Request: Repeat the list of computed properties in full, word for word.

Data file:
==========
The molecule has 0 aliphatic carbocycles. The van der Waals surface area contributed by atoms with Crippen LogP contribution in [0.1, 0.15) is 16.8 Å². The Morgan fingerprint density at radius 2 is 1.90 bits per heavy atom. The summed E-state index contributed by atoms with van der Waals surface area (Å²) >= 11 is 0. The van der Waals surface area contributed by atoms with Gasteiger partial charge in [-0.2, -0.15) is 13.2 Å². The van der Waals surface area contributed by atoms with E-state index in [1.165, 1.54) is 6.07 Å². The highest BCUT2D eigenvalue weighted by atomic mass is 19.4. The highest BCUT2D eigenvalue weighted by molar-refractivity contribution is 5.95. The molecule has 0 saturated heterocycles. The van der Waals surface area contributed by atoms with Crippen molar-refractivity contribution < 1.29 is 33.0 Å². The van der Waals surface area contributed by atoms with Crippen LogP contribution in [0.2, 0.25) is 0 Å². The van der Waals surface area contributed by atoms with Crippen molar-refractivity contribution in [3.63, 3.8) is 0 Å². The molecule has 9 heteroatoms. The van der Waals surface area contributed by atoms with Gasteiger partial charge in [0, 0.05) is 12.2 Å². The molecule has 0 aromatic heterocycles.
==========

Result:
The molecule has 0 aliphatic carbocycles. The van der Waals surface area contributed by atoms with Crippen LogP contribution in [0.1, 0.15) is 16.8 Å². The Morgan fingerprint density at radius 2 is 1.90 bits per heavy atom. The summed E-state index contributed by atoms with van der Waals surface area (Å²) >= 11 is 0. The van der Waals surface area contributed by atoms with Gasteiger partial charge in [-0.2, -0.15) is 13.2 Å². The van der Waals surface area contributed by atoms with E-state index in [1.165, 1.54) is 6.07 Å². The highest BCUT2D eigenvalue weighted by atomic mass is 19.4. The highest BCUT2D eigenvalue weighted by molar-refractivity contribution is 5.95. The molecule has 0 saturated heterocycles. The van der Waals surface area contributed by atoms with Crippen molar-refractivity contribution < 1.29 is 33.0 Å². The van der Waals surface area contributed by atoms with Crippen LogP contribution in [0.2, 0.25) is 0 Å². The van der Waals surface area contributed by atoms with Crippen molar-refractivity contribution in [3.63, 3.8) is 0 Å². The molecule has 9 heteroatoms. The van der Waals surface area contributed by atoms with Gasteiger partial charge in [0, 0.05) is 12.2 Å². The molecule has 0 aromatic heterocycles.